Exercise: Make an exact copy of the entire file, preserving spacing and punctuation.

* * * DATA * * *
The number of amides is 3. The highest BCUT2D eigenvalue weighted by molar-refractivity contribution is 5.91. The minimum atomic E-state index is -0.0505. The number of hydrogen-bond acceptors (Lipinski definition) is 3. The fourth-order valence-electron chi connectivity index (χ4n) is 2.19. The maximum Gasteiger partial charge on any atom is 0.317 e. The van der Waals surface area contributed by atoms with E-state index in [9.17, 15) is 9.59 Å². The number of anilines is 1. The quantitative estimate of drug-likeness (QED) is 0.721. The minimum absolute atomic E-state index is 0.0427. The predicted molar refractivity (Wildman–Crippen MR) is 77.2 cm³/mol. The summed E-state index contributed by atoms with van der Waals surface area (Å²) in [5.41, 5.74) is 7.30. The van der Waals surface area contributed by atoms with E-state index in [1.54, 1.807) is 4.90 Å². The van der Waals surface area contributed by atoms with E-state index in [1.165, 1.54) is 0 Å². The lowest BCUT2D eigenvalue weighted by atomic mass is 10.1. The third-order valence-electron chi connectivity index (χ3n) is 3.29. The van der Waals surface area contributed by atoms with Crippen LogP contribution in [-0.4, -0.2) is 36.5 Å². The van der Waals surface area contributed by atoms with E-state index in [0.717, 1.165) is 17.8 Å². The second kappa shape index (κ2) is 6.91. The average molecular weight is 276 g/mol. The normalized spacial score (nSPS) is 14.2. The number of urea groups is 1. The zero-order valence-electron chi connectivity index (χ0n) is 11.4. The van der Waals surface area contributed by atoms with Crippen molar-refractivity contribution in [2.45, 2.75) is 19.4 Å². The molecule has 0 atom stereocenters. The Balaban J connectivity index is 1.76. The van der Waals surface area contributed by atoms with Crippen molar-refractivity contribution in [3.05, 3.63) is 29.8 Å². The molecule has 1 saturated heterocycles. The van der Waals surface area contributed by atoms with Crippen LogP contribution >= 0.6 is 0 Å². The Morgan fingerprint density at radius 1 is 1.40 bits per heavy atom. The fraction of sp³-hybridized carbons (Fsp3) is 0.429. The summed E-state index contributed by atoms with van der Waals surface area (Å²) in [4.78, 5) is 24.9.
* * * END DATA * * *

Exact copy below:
The number of amides is 3. The highest BCUT2D eigenvalue weighted by molar-refractivity contribution is 5.91. The minimum atomic E-state index is -0.0505. The number of hydrogen-bond acceptors (Lipinski definition) is 3. The fourth-order valence-electron chi connectivity index (χ4n) is 2.19. The maximum Gasteiger partial charge on any atom is 0.317 e. The van der Waals surface area contributed by atoms with E-state index in [9.17, 15) is 9.59 Å². The number of anilines is 1. The quantitative estimate of drug-likeness (QED) is 0.721. The minimum absolute atomic E-state index is 0.0427. The predicted molar refractivity (Wildman–Crippen MR) is 77.2 cm³/mol. The summed E-state index contributed by atoms with van der Waals surface area (Å²) in [5.41, 5.74) is 7.30. The van der Waals surface area contributed by atoms with E-state index in [1.54, 1.807) is 4.90 Å². The van der Waals surface area contributed by atoms with E-state index in [1.165, 1.54) is 0 Å². The lowest BCUT2D eigenvalue weighted by atomic mass is 10.1. The third-order valence-electron chi connectivity index (χ3n) is 3.29. The van der Waals surface area contributed by atoms with Crippen LogP contribution in [-0.4, -0.2) is 36.5 Å². The van der Waals surface area contributed by atoms with E-state index in [0.717, 1.165) is 17.8 Å². The second kappa shape index (κ2) is 6.91. The average molecular weight is 276 g/mol. The normalized spacial score (nSPS) is 14.2. The number of urea groups is 1. The zero-order valence-electron chi connectivity index (χ0n) is 11.4. The van der Waals surface area contributed by atoms with Crippen molar-refractivity contribution in [2.45, 2.75) is 19.4 Å². The molecule has 0 atom stereocenters. The Balaban J connectivity index is 1.76. The van der Waals surface area contributed by atoms with Crippen molar-refractivity contribution in [3.05, 3.63) is 29.8 Å². The molecule has 1 saturated heterocycles. The van der Waals surface area contributed by atoms with Crippen LogP contribution >= 0.6 is 0 Å². The Morgan fingerprint density at radius 1 is 1.40 bits per heavy atom. The fraction of sp³-hybridized carbons (Fsp3) is 0.429. The summed E-state index contributed by atoms with van der Waals surface area (Å²) in [4.78, 5) is 24.9.